The Weeping Radish opened on July 4, 1986, in the town of Manteo on North Carolina’s Outer Banks. The business takes its name from a German delicacy in which radishes, when sliced and salted, exude beads of moisture that resemble tears. In contrast to the idiosyncratic beers of the other breweries mentioned in this article, brew master Andy Duck sticks to traditional German brews. Corolla Gold is one of the East Coast’s best examples of the under-appreciated helles style. Weeping Radish also produces an amber lager called Fest and a dark lager called Black Radish, as well as a seasonal wheat beer. Twelve-ounce bottles are contract-brewed by Clipper City Brewing Co. in Baltimore, MD, and sold as far away as Ohio.

Manteo, like many southern communities, has its blue laws. Restaurants, for instance, aren’t allowed to sell spirits, although you can buy as much liquor as you want at the local state store. Bennewitz has occasionally run afoul of local prudes. In 1989, the town cut off water to the brewery for a year, claiming that the yeast-laden effluent was too much of a strain on its wastewater treatment plant. Fortunately, Uli at that time operated a second brewery in Durham, NC, and trucked in beer in 400-gallon tankers.

The locals have mellowed out, perhaps realizing what a good thing they have in their midst. “We’re truly family oriented,” says Bennewitz. “We’re probably the only brewery in the country that has a playground outside. We go through more crayons than beer.”

Bennewitz also operates two non-brewing pubs in Corolla and Kitty Hawk, NC, and may add a few more. But his main project at the moment is a 15-acre eco-farm in neighboring Currituck County, where he’ll raise crops and livestock in an environmentally friendly manner. The farm will include a 4,000-barrel-a-year brewery, the wastewater from which will be diverted to the fields. On 64 adjacent acres, Bennewitz will build a commercial village inhabited by bakers, potters, woodworkers and other craftsmen.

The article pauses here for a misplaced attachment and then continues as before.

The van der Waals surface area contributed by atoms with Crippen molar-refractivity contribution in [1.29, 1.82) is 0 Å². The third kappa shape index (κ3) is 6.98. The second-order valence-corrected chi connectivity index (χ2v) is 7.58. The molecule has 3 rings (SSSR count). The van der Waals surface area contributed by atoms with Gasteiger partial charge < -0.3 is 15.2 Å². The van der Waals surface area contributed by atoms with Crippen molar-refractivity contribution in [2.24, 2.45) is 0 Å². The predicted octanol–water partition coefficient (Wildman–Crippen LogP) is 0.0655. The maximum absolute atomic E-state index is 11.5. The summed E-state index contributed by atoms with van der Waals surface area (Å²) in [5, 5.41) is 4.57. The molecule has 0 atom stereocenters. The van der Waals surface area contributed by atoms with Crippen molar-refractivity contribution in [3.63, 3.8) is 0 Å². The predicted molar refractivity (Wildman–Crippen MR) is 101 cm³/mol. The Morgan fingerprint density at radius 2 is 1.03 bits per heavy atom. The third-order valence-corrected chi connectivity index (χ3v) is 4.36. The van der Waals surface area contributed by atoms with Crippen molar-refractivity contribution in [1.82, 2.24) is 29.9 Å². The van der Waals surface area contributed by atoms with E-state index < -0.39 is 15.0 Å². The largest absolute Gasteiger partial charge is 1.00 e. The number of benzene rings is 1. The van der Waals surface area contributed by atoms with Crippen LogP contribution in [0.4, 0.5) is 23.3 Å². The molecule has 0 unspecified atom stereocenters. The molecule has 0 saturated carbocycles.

“We’re either going to make a fortune or go broke in style,” he predicts.

Stout-Hearted Man

Many breweries are reluctant to market a single dark beer, considering it a hard sell. Larry Bell, on the other hand, intends to celebrate this November by releasing not one, not two, not even five, but 10 different stouts.

“When the industry hit a blip, I saw other brewers running for the cover of light beer,” explains Bell, the founder and president of Kalamazoo Brewing Co. in Kalamazoo, MI. “I wanted to reaffirm our commitment to full-bodied beers to our customers.”

The dark deluge will include regular offerings like Bell’s Expedition Stout (a super-imperial stout at 11.3 percent alcohol by volume) and Bell’s Cherry’s Stout, as well as such experiments as a rye stout, a java stout, and a rare spiced stout flavored with nutmeg and ginger. The latter is based on Psycho Brau, a recipe that Bell improvised one hot July night when he couldn’t sleep.